One example of this occurs in the world of transportation. GPS data, cell phone data, data from public transportation, and more are pieces of information regarding the real-time flow of people. This information is constantly created as people move about and make their way from one destination to another. 

Synthesizing all of this data gives a picture of transportation conditions that is vital to creating electric vehicle infrastructure. However, this data needs to be accurate and up-to-date, or it will not be a true representation of the situation. If the implemented infrastructure uses data that is flawed in such a way, the infrastructure will not accurately respond to the needs of the users and, thus, will be inefficient.

Interoperability allows data sharing to happen almost instantaneously. Everyone who has access to the data is able to make use of it as soon as they access it. The only factor that prevents this from being instantaneous is technical limits on actually accessing the data. 

2. Interoperability is necessary for digital data sharing

The world is clearly becoming more and more digital. This leads to software creating data on an almost constant basis. Because of this, one would imagine that this data would be easy to share. 

However, this is often not the case. Different programs will interpret data entirely differently. In many cases, data created by one program will be unable to work with another program. 

Imagine trying to open up a song file with an app designed for viewing photos. It simply would not work. This is because the programs are entirely different. 

An industry that is particularly susceptible to this is the healthcare industry. In this industry, data has the potential to make the industry safer, more effective, patient-centered, timely, efficient, and equitable. Changes like this would benefit everyone involved. 

However, sharing data across platforms in healthcare is difficult because the data is often very different. The data coming from one department of a hospital may be presented using a different format or using different programs from the data at another hospital or even at another department within the same hospital. In many cases, this leads to hospital employees having to re-input the data manually before being able to use it at all. 

This is where healthcare case management tools come into play. While every tool may have its challenges, modern healthcare case management software is built in such a way as to help solve the challenges mentioned above, which can translate into huge savings for a healthcare provider in terms of time.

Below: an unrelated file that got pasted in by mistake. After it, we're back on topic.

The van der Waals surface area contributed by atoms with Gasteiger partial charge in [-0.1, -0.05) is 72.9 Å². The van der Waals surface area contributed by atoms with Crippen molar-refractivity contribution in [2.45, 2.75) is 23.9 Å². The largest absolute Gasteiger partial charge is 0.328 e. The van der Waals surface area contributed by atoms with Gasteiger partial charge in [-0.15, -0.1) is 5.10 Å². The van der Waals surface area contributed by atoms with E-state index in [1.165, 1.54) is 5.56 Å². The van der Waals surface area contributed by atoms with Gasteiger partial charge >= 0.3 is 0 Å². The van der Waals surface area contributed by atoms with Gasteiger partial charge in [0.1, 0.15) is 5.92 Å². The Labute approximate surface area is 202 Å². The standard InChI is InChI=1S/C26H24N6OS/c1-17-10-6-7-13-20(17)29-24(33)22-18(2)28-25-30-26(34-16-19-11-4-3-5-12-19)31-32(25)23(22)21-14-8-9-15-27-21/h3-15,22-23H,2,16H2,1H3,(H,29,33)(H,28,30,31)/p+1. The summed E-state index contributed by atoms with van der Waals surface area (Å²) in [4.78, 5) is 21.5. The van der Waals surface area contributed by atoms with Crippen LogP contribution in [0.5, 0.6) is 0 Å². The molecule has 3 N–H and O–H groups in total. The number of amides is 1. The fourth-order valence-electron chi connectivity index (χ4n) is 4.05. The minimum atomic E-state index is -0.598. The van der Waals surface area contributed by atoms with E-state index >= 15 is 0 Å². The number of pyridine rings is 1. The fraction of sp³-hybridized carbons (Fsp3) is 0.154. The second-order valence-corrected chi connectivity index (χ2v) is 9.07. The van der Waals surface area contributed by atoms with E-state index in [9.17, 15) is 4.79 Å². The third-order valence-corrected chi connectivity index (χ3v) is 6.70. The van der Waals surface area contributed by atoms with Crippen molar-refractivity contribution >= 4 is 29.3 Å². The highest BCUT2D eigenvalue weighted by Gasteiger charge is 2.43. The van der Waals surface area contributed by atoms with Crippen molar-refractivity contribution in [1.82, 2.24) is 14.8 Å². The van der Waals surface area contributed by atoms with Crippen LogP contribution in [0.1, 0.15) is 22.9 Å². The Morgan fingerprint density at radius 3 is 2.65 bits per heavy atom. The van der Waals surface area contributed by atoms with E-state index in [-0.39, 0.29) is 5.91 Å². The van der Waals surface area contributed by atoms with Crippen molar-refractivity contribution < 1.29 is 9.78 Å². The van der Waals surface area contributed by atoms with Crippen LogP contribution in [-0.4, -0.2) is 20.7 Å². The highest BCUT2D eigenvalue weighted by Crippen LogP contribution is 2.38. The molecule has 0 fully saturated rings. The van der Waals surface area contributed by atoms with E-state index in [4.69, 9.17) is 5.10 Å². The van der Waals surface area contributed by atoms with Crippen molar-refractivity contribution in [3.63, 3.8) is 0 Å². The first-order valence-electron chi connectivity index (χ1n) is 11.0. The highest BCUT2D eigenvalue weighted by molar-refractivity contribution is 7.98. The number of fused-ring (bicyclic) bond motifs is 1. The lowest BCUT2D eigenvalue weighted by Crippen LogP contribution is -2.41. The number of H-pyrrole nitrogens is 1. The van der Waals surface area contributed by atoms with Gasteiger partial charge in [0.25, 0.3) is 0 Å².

This is why interoperability is so critical to sharing data over a digital format. Without it, data will need to be massively manipulated before it is able to be used. In some cases, it may not even be usable at all. 

3. Interoperability makes shareable data effective

Another way in which data sharing depends on interoperability is in the usability of the data. There are times when data is still usable from system to system, despite the fact that it is not interoperable. However, this data may not be very effective. 

This is true on the most basic level. If metric units are being fed into a program by one data source while imperial units are being fed into it by another source, the result will be a big mash-up of confusing and incorrect information. Issues like this are resolved where a common data model is used. As a result, information is understood by all parties the same way, whether that is for raw data, making final conclusions, or tracking ongoing trends. This is why places like the European Union have made an effort to unify all of the measurement units used from country to country. 

This is immediately applicable to any business operating across international borders, as units of measurement are not the only difference. Different countries have different ways of measuring data. This could mean different measurements, different equipment, or different ways for measuring standards, like safety or danger. 

It is even applicable on a more local basis. A company that measures everything in feet will be sending in different numbers than a company that measures everything in miles. These numbers need to be converted before they are usable.  

This has a big impact on the efficiency of a company. Any company dealing with data like this will face challenges.

For example, someone building an interstate that runs through a few different towns may have a surprisingly difficult time doing so. This is because the maps and information carried by one town may be entirely different from the maps and information carried by the next town. Synthesizing these into a usable format will take time and energy. 

Differences in record keeping between businesses and differences in programs between businesses will make the data from these businesses difficult to work with. This is negative for all of the parties involved. 

The relationship between data sharing and data interoperability

Both data sharing and data interoperability are important factors in conducting efficient and effective work. These factors are both important on their own but become even more important when used together. In situations where they are properly used and properly used together, they make a difference. 

If your business needs data solutions regarding data sharing and data interoperability, make sure to contact Intertrust to see how we can help you.